Torches of Joy (by John Dekker)

In the early 1990s, when we lived in the USA for a couple of years, we were privileged to meet a lovely couple, John and Helen Dekker. Some years previously, they had been missionaries to a 'stone age' tribe in Irian Jaya. Years later, we became friendly with someone else who knew them, and more recently have come across books written by one of their sons (whom we also got to know a little in the USA).

I don't remember where we acquired their book 'Torches of Joy', which is a biographical account of John and Helen's early lives, their courtship, and the beginnings of their time as missionaries to the Dani people. But it's been on our shelves for a long time. I know I had read it at least once, but it must have been more than eleven years ago. Finally I picked it up again, inspired by a local friend reading it with her children, and have been re-reading it over the past week.

It's a fascinating account. I felt almost as if I knew the young John and Helen from the early chapters, and that's nothing to do with having met them when they approached retirement. The writing is good - if a little slow in places - and brings the people alive in a way that is sometimes missing in biographies. John himself is listed as the author of the book, with co-writer Lois Neely, but it's all written in the third person as a biography rather than an autobiography.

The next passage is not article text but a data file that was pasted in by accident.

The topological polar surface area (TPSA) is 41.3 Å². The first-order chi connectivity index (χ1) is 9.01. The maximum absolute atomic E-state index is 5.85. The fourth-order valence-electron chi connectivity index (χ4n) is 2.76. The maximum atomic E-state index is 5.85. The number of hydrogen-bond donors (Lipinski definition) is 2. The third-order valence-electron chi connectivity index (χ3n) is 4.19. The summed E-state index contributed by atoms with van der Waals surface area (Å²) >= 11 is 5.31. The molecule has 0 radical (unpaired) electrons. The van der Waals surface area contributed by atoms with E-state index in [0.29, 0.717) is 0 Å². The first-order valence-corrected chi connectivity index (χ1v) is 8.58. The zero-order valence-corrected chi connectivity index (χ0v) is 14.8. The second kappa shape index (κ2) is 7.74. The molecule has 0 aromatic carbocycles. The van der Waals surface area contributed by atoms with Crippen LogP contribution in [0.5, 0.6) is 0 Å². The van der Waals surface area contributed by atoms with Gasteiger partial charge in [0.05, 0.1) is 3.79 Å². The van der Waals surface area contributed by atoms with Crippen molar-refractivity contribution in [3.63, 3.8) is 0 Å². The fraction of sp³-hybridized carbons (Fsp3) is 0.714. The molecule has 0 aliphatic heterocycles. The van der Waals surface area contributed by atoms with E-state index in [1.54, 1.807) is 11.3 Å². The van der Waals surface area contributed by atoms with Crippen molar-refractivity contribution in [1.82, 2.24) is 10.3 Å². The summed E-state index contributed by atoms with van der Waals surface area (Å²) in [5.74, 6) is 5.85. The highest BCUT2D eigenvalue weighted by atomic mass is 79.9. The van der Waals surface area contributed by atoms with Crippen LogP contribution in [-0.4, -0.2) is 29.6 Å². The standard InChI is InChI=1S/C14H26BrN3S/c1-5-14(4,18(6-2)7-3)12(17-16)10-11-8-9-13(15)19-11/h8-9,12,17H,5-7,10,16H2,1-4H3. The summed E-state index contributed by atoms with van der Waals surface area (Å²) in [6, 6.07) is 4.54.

I was glad that the accounts included parts about the struggles of westerners as they had to change their lifestyle drastically, adjusting to searing temperatures, unpleasant bugs, and a completely different diet. I was interested too to read about the gentle ways they reached out to people with very different customs, ensuring that the Gospel message was not tainted with western culture.

I lost track, occasionally, of the various characters, but it didn't really matter in the excitement of the story, and the powerful message of God's love and healing that comes through strongly.

Some excellent missiological principles are included as an appendix, such as encouraging locals to run their own congregations, with their own guidelines, and also to send out their own missionaries.


I'm glad to see that, despite having been published originally in 1985, 'Torches of Joy' is still in print on both sides of the Atlantic.

Review copyright Sue's Book Reviews, 6th March 2011

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